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Is IDEA Validation total Bull$hit or the Greatest Thing Since Sliced Bread?


#1

*note: MVP Validation -> IDEA Validation
I was calling this MVP Validation, as in "Validate your MVP before you build it. Just as the the MVP is validation for the product ". But that was confusing folks. So I changed it to IDEA Validation

1.Did you validate your idea before you built an MVP? And if so, what sort validation?
2. And what did you learn from it (specifically, did it add or remove features from the spec)?
3. If you did not Validate the idea, do you wish you had? Why didn’t you do it?

FYI, I’m offering a bit of free consulting on this forum to help me test my approach.

And by IDEA Validation I mean:

  1. Create some basic marketing info to communicate what it is. (Typically this is a Coming Soon Landing Page)
  2. Get some sales prospects to visit. (Many ways to do this., Same way you’d market if there were a product)
  3. Survey a large group of visitors you can get to your Landing Page about whether they have The Pain that you are solving.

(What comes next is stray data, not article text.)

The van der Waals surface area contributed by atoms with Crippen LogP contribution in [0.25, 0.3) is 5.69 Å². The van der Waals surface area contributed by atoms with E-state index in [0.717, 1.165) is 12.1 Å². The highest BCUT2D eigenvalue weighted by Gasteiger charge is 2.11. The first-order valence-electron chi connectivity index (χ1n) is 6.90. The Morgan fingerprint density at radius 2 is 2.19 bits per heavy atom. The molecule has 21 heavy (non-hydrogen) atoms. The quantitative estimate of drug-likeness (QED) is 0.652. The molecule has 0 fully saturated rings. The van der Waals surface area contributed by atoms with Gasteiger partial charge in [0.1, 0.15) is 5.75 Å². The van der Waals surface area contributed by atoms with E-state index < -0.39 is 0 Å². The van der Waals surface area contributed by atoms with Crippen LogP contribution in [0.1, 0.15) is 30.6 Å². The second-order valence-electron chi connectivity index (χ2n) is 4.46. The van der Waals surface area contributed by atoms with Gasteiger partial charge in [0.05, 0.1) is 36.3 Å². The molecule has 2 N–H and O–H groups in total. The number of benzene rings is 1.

4. Talk to the most interested ones. Do they have the pain. Quantify the pain.
  5. Tweak your basic marketing info and repeat but this time ask for sales. (Variety of ways to do that "Would you pay $X,

Background
I’m doing some research on Validating Your MVP. All the cool kids today say you should validate your MVP.
Of course, what do they mean by this?
And when does it work and what makes it difficult.
Several startups I’ve interviewed about this say "yeah, it’s a good idea, but I couldn’t do it, or “it could not be done in my case”.

After talking to them I think that at least some of the could have validating but didn’t understand how to do part of it (and thus felt it couldn’t be done)

Clay Nichols
Creator of over a dozen successful products.
(I’ve only had one product not make money: the one I did not do MVP validation on)


The 7 Day Startup Experiment
Do you have an idea you'd like to Validate *before* building an MVP? Did you find validation unhelpful? Want some free consulting?
#2

MVP Validation is simply a dumb downed way to say “Do your market research before you invest too much time and money” and then narrowly apply it to internet software businesses all in one easily marketable phrase.

And I don’t think anybody would say “Well Billy, I’d really RATHER NOT know if I can sell enough of what I’m about to create to make it worthwhile before I spend the next year of my life making it”.


#3